We continued our ride and we headed back to the water jump to let the horses play a bit, wandered around a field with no jumps and let the horses have a snack. Then we went back to the bank jump that we had seen at the beginning of ride that Nimo had not wanted to do. I really thought he could do it because it wasn't anything worse than he'd done out in the mountains. But he still was reluctant about it. So my friend suggested that I use the bigger bank jump that was not built into the hill so much as a way to desensitize him. If we went over the jump from the side, where the height was not as great, she thought I might convince Nimo to try the bigger height. So that's what we did. I started him at the base of the hill, right at the point where the side of the jump started (I swear I'll get pictures next time!) and the height was only a few inches and we went up and down with no problems. Then I moved Nimo toward the middle of the side of the jump where the height was increased, and again, no issue. I did that one more time with success, and then I pointed him at our target bank jump. And he went right up it! Yay! It was really cool because it felt like he was really climbing.
I figured we were done at that point and we walked the horses back to the trailers. However, it turns out we had one more jump to do. Apparently, there is something called a Hunter Derby. It is essentially cross-country jumping in an arena. There was a hill built into the arena with a straw bale jump at the top that looked like a lot of fun, so we did that jump as our finale. Nimo took it slow, but he did go right over it without a lead horse. So maybe, just maybe, there is hope for my cross-country jumping dreams after all...assuming I can manage to stay on my horse:)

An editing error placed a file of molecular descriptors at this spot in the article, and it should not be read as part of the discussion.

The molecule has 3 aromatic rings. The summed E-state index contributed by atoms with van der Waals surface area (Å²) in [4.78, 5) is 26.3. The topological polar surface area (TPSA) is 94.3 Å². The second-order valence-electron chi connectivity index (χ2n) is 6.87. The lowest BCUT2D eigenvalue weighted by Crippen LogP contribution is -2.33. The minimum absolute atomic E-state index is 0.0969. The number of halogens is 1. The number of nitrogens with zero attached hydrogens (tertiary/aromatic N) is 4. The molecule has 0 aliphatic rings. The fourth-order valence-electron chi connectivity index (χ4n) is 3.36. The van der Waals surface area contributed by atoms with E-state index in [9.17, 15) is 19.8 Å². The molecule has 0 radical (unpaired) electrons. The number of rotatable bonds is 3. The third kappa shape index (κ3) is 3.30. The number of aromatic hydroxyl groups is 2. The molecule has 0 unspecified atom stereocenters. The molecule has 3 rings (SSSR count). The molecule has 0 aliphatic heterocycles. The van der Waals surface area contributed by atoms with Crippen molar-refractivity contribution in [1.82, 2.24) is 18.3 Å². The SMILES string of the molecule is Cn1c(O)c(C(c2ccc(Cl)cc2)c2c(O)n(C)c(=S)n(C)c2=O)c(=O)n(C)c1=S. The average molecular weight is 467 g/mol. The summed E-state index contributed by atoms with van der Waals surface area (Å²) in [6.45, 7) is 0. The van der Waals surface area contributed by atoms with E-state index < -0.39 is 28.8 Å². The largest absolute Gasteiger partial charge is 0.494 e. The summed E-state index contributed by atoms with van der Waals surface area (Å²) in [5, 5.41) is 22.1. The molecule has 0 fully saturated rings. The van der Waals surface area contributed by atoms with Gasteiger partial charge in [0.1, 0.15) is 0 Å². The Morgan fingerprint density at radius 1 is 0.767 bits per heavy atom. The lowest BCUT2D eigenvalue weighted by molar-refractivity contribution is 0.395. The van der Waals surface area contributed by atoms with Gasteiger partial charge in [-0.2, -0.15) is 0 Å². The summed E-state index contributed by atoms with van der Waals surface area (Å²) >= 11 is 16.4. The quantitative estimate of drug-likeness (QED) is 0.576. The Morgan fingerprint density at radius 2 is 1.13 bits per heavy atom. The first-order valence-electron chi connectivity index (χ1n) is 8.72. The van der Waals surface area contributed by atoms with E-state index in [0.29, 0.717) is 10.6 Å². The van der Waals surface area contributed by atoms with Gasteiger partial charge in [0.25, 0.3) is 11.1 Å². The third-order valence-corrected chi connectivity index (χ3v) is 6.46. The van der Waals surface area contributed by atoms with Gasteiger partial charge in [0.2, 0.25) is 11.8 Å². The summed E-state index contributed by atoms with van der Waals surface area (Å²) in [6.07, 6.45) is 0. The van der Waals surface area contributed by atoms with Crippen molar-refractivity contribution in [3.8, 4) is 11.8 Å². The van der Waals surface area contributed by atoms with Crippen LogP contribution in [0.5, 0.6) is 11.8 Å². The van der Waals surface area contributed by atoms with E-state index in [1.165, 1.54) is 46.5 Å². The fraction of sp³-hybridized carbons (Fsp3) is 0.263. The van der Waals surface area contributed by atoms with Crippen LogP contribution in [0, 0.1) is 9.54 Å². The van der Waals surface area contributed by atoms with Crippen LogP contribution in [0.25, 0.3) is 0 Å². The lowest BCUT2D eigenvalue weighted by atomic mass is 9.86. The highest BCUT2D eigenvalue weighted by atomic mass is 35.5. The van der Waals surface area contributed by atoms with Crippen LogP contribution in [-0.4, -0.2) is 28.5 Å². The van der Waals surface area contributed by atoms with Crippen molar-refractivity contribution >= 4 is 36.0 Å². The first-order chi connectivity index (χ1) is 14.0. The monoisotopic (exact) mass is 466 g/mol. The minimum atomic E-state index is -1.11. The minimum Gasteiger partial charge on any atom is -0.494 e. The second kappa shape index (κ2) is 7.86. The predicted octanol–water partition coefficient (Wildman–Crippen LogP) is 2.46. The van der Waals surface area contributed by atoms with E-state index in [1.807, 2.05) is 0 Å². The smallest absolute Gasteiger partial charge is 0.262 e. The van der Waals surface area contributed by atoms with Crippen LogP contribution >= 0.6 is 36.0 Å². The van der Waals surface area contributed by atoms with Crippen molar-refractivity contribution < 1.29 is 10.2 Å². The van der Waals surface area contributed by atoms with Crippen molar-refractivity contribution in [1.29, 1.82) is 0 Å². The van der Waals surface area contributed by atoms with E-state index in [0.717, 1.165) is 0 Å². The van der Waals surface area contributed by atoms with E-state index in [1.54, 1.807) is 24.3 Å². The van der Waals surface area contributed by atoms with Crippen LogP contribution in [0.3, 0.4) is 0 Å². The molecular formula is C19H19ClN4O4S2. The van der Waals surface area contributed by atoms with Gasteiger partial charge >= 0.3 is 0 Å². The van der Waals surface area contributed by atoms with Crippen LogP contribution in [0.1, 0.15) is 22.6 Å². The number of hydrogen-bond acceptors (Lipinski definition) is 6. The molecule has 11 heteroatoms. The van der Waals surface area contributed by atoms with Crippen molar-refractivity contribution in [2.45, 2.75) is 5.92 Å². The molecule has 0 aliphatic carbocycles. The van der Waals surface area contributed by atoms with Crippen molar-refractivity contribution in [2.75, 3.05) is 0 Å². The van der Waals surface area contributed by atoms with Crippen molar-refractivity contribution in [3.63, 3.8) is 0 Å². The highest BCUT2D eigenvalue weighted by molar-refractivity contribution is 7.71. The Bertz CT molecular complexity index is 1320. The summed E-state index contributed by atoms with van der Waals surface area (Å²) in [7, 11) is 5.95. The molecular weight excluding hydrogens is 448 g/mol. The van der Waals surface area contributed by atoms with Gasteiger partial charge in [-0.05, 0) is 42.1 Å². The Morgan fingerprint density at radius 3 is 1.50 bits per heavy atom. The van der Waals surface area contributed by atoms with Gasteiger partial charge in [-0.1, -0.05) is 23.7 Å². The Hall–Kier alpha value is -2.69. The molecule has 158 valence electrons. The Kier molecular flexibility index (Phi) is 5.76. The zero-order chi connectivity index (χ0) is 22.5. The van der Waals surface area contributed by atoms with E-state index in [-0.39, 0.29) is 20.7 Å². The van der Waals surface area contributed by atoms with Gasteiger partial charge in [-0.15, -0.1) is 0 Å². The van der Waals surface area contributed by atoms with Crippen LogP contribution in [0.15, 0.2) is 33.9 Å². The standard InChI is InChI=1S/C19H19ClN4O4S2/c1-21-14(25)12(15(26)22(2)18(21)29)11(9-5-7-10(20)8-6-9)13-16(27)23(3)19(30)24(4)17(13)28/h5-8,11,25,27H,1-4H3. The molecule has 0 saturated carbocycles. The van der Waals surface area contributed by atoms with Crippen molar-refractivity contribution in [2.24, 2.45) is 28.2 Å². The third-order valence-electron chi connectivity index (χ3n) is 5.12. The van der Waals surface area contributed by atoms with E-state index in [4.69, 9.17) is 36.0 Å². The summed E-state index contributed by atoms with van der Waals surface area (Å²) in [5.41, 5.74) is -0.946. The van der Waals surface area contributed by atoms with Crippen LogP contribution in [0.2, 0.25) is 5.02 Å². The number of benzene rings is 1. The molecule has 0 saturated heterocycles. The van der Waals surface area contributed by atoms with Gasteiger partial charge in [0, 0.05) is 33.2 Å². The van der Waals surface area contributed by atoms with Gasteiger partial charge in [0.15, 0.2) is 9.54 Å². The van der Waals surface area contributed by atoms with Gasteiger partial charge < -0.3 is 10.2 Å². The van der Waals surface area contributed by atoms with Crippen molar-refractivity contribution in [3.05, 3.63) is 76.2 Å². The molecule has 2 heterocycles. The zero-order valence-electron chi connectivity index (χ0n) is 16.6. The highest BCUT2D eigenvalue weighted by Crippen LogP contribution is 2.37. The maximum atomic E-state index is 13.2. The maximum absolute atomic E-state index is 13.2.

Oh, and to top it all off, Nimo loaded himself in the trailer for the very first time and without even being asked. I have never really worked on self-loading with him because it is very rare that we haul with another horse and I removed the middle divider in the trailer to give him more room. Because of that, it easier to walk on with him and clip his lead rope than it would be to send him on by himself. This day, though, we'd hauled my friend's horse, who was already on the trailer. Loading the second horse is kind of a pain because the front divider doesn't open and the escape door is on the other side, so you have to crawl under the front divider to get out. Normally, I'm happy to do that and it isn't a big deal. But because my backside was really starting to feel pretty sore, I wasn't super excited about bending down. As I was walking Nimo toward the trailer, I could tell he was really motivated to get on, so I just stopped walking and let him continue on sort of a whim to see what he would do. And he just walked right on! I really couldn't have been happier with him.
Which is why I gave him the week off so I could nurse my injury:) Nothing was broken, but I will say that the first couple of days were a bit brutal, especially getting out of bed in the morning. And there was the most bizarre sensation of one area in my lower back - there was a feeling of both numbness and like someone was ripping my skin off at the same time. Anyway, it's almost all better now, and I'm back to riding. And the next time I do any cross-country jumping, I'm going to shorten my stirrups a hole or two and work on my balance:)